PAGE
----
Collieries and Coal Mining

Land Introduction
Weaving in Yorkshire

Collieries and Coal Mining

With industrialization came the need for greater sources of power which, in turn, spurred on an increase in coal mining . The West Riding was rich in coal fields which helped to fuel the growth of industrialization in the area.

Coal mining has always been a dangerous occupation with cave in and explosions a constant hazard. At Oak Colliery near Barnsley there was a gas explosion in December 1866 which killed 321 men and boys. This was followed the next day by a second explosion which killed 28 more men. The dead on the second day included several of the mine's managers who had volunteered to help search. While the management claimed that gunpowder was never used in getting the coal it was used in a "new drift in the stone bind " and it had been used on the day of the first explosion about 80 yards from the pit bottom.

There had also been an explosion at Talk o'the Hill colliery at Kidsgrove in Staffordshire on the 13th of December, 1866 which resulted in 91 deaths. All the bodies were recovered.

The Miners' Association

"in order to enable the sufferers to spend as comfortable a Christmas as possible, have distributed 4 lb. of meat to each widow and 1 lb. to each child."
There had already been a disaster at Barnsley in 1847 when 73 people died in a mine explosion.

The 1866 incident was the worst disaster in mining in the 19th century. There were 55 miles of mine tunnel in the mine and the pit was 285 feet deep. With Christmas approaching most miners were at work on the afternoon of December 12 when the first explosion occurred. The explosion destroyed the cages so it was hard to get the miners out. Over the next few days there continued to be explosions and because of the extreme danger it was decided to seal the mine and abandon the dead inside it.

Barnsley is located several miles south of Wakefield.

Young boys, girls and women were employed in the mines because they could reach into places that a full grown man could not. However, child labor was rampant all over the world in the mid 1800s. Until 1842, women and girls, and children as young as from six to eight years of age, were employed underground in Yorkshire coal mines, but in that year an Act of Parliament was passed, prohibiting all women and girls from underground work, as well as boys below the years of age.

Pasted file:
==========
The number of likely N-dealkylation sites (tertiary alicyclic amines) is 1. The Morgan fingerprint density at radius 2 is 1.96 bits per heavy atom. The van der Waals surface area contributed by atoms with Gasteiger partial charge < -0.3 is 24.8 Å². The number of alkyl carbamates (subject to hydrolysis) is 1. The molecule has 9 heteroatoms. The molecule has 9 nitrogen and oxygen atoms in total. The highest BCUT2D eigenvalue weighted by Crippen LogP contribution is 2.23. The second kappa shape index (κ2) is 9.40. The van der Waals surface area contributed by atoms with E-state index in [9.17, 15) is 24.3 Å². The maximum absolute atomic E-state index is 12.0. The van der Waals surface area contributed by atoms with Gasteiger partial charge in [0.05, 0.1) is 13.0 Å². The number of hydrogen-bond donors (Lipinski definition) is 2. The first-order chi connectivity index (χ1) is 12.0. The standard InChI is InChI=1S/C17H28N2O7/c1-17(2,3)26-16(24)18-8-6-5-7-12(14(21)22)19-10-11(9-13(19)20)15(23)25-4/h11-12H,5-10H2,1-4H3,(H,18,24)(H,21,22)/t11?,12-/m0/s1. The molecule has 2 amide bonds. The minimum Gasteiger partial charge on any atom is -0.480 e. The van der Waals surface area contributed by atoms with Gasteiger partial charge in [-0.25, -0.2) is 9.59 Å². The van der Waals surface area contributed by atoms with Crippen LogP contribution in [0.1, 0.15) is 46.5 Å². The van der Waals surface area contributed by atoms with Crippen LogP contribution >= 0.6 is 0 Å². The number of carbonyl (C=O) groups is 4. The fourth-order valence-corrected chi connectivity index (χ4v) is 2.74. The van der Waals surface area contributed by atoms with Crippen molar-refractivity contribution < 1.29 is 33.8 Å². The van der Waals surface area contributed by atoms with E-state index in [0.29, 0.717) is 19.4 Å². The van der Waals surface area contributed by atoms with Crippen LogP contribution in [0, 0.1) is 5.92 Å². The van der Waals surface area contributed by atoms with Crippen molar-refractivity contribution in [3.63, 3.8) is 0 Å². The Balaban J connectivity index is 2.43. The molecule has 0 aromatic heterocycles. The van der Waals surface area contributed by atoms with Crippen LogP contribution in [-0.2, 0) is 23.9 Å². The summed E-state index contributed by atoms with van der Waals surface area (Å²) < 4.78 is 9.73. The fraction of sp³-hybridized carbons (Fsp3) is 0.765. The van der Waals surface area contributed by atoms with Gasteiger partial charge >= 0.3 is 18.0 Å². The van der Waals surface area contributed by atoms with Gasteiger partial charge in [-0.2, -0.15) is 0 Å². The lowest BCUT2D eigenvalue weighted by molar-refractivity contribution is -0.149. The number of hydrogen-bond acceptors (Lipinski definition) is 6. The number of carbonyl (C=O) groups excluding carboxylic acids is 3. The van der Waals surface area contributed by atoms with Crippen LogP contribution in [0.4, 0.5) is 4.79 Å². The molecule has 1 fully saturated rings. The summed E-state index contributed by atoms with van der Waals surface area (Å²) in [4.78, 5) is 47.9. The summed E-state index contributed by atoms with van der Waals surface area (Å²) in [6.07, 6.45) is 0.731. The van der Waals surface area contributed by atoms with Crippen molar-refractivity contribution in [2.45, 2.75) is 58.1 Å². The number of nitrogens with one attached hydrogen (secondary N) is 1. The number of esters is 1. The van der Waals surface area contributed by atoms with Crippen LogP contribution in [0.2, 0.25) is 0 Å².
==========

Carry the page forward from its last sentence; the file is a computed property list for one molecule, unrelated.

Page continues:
Pit Ponies

1842 legislation barred women and girls from pulling tubs in the mines and restricted work done by boys. Pit ponies had been used before this time but this legislation greatly increased the use of the pit pony.

Pony driving was unskilled labor. Pony drivers were usually males under 21 year of age and it was frequently a first step to working in the mines. Wages for pony drivers were substantially less than for jobs working the coalface. A driver generally worked with the same pony all the time and was responsible for him during the shift.

The ponies were really horses or sometimes mules - not ponies per se. They were generally male. They were stabled under ground and only came to the surface for annual holidays and during strikes. Sometimes they were taken to the surface for a periodic rest.

The horses were introduced to the mines unschooled at about the age of 4 or 5 years. They were usually blindfolded when taken into the mines. Their working life span was about 10 years. The horses wore helmets for protection. Horses would pull 3 to 4 tubs and generally could not be coerced into pulling more.

There was a horse keeper who was responsible to the general care and well-being of the horses. He fed and groomed them. He also assigned the ponies to the driver. This is a job that would have required writing. Horse keeper was a step up from driver but still did not pay as well as working the coalface. Although it did pay better than being a horse keeper on a farm.

Top rung in this occupation was head horse keeper.

Print collection of Maggie Land Blanck

The Talk of the Hill Colliery near Newcastle Under Lyne, North Staffordshire, the Scene of a Late Fatal Explosion

December 29, 1866 The Illustrated London News

Print collection of Maggie Land Blanck


December 29, 1866 The Illustrated London News

In order to stem the spread of the resulting fire in the mine, the shaft had to be filled with earth to stop the draught of air. This illustration show workers digging and bringing dirt to the shaft.

Print collection of Maggie Land Blanck


December 29, 1866 The Illustrated London News

Print collection of Maggie Land Blanck


December 29, 1866 The Illustrated London News

National Coal Mining Museum for England

Caphouse Colliery New Rd, Overton, Wakefield, WF4 4RH, United Kingdom 44 1924 848806

At the suggestion of Caroline Rhodes, October 2008

For information and pictures of the weaving industry in Yorkshire go to Weaving in Yorkshire

See also Crime in Yorkshire and Transportation in Yorkshire

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This page was created in 2004: Latest update, July 2010